Sex Discrimination Act And A Comparator

A person discriminates against a women if on the ground of he treats her less favourably than he treats or would treat a man( Sex Discrimination Act 1975, s.1(1)(a)). A claim regarding direct discrimination involve a ‘ comparator’. the case of Shamoon -v- Chief Constable of the Royal Ulster Constabulary the House of Lords explained the significance of identifying an appropriate r comparator in direct discrimination cases.

The need for a comparator has been one of the most problematic and limiting aspects of direct discrimination(Sandra fredman, p 96) as states in statutes about discrimination regarding grounds of sex and race.The requirement is less harsh than in the legislation about equal pay, as the provisions about discrimination on grounds of sex and race permit a "hypothetical" comparison, based - in a sex case, Nevertheless the choice ofcomparator requires that a judgment must be made as to which of the differences between any two individuals are relevant and which are irrelevant. The choice of characteristics may itself be determinative of the outcome (Advocate General v MacDonald 2001 SC 1 and Pearce v Governing Body of Mayfield School [2001] EWCA Civ 1347; [2002] ICR 198.) This suggests that care must be taken not to approach this issue in a way that will defeat the purpose of the legislation, which is to eliminate discrimination against women on the ground of their sex in all the areas with which it deals.( http://www.publications.parliament.uk/pa/ld200203/ldjudgmt/jd030227/sham-2.htm)

Regarding Equal pay, when comparing to other types of discrimination law, the claimant have to show an actual comparator, they cannot merely show hypothetical one. In Walton Centre for Neurology v Bewley (2008 IRLR 588 EAT). The EAT held, that it was not possible to use a successor as a comparator in a claim for equal pay. According to Hayward v Cammel Laird Shipbuilders Ltd (1988 ICR 464 HL) The equal pay legislation allows a comparison to be made between each term in the employment contract. Further difficulty in this area is that the claimant and the comparator must work for the same employer. This will put people working in places like NHS at a difficult situation, in discovering who the employer is, as there have been, many amendments in organisational structure recently. In Leverton v Clwyd County Council [1989] ICR 33 HL, as both persons had been arranged by the same collective agreement it was accepted that they had common terms. However, claimants are able to select a comparator that works for a third party employer who is not connected with the claimants employer, yet in order for that to be possible their employment terms must be of a common source( Article 141 of the EU Treaty) In the case of Lawrence & others v Regent Office Care Ltd & others. Although the comparisons allowed under Article 141 are not restricted to the situation where the Applicant and her comparator work for the same employer, it is necessary to identify a single source that is responsible for the difference in pay, ie, the inequality, which could restore equal treatment.( www.equalityni.org/archive/word/Aug04Casestudiesequalpay.doc)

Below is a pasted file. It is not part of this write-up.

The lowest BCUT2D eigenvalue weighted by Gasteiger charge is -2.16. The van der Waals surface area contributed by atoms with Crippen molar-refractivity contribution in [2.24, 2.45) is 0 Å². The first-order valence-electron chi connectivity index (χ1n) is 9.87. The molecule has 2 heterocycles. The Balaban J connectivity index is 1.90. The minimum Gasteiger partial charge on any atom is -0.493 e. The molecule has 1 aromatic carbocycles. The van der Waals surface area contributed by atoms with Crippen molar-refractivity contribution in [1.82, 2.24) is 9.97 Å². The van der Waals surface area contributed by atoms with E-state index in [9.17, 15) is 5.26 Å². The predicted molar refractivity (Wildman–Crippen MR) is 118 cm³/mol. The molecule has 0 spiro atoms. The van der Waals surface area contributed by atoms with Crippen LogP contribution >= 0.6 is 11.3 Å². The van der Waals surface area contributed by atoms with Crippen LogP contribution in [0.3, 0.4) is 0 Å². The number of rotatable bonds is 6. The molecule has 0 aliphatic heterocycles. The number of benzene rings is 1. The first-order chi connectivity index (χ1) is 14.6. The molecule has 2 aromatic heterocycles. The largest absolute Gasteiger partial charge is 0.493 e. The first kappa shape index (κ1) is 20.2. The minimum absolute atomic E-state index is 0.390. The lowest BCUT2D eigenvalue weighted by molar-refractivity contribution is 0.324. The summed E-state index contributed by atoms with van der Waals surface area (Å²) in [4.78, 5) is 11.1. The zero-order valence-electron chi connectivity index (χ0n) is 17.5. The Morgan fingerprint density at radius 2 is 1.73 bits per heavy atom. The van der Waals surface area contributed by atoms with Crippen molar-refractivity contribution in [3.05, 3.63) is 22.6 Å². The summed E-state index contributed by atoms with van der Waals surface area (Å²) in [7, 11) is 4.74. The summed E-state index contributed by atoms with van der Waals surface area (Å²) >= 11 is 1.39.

In some situations there are no appropirte compactor especially in discrimination reagarding preganancy. Indeed , this difficulty has been sufficiently acute to prompt a reformulation of the equality principle liberating it from the need for a comparator and in the early pregnancy cases it was hekd that since there was no appropriate male comparator to a pregnant woman, pregnancy was simply excluded from the protection of the sex discrimination legislation.( fredman p 99). The UK courts focused on the ‘relevant circumstances of teh appropriate comparator under ss. 5(3) of the SDA, and defined those circumstances so as to defeat direct discrimination claims based on pregnancy.( p 53, aileen. In the case of Grant v South West Trains C-249/96[1998] ECR I-3739

In relation to the area of disability claims, the need for a comparator is much easier when comparing with Equal pay Yet it is also kind of difficult because the Disability Discrimination Act is created in a different way from other legislations. In Clark v TGD Ltd Novocold (1999 IRLR 318) the Court of Appeal considered a cruel approach,: The comparator was a non-disabled person. Clark was discriminated as the court held a non-disabled employee wouldn’t be absent and would work and therefore would not have been dismissed, however along came London Borough of Lewisham v Malcolm [2008] UKHL 43 where it was held that the comparator should be in the similar factual state as the claimant. They said that that the comparator will still be a non-disabled person however who had been absent from work for a same length of time and if that person is dismissed, then there’s no discrimination.

The limits resulting from the need to find a comparator employed by the same employer are particularly starkly demonstrated when work is out- sourced or contracted out. (p 97, Sandra fredman)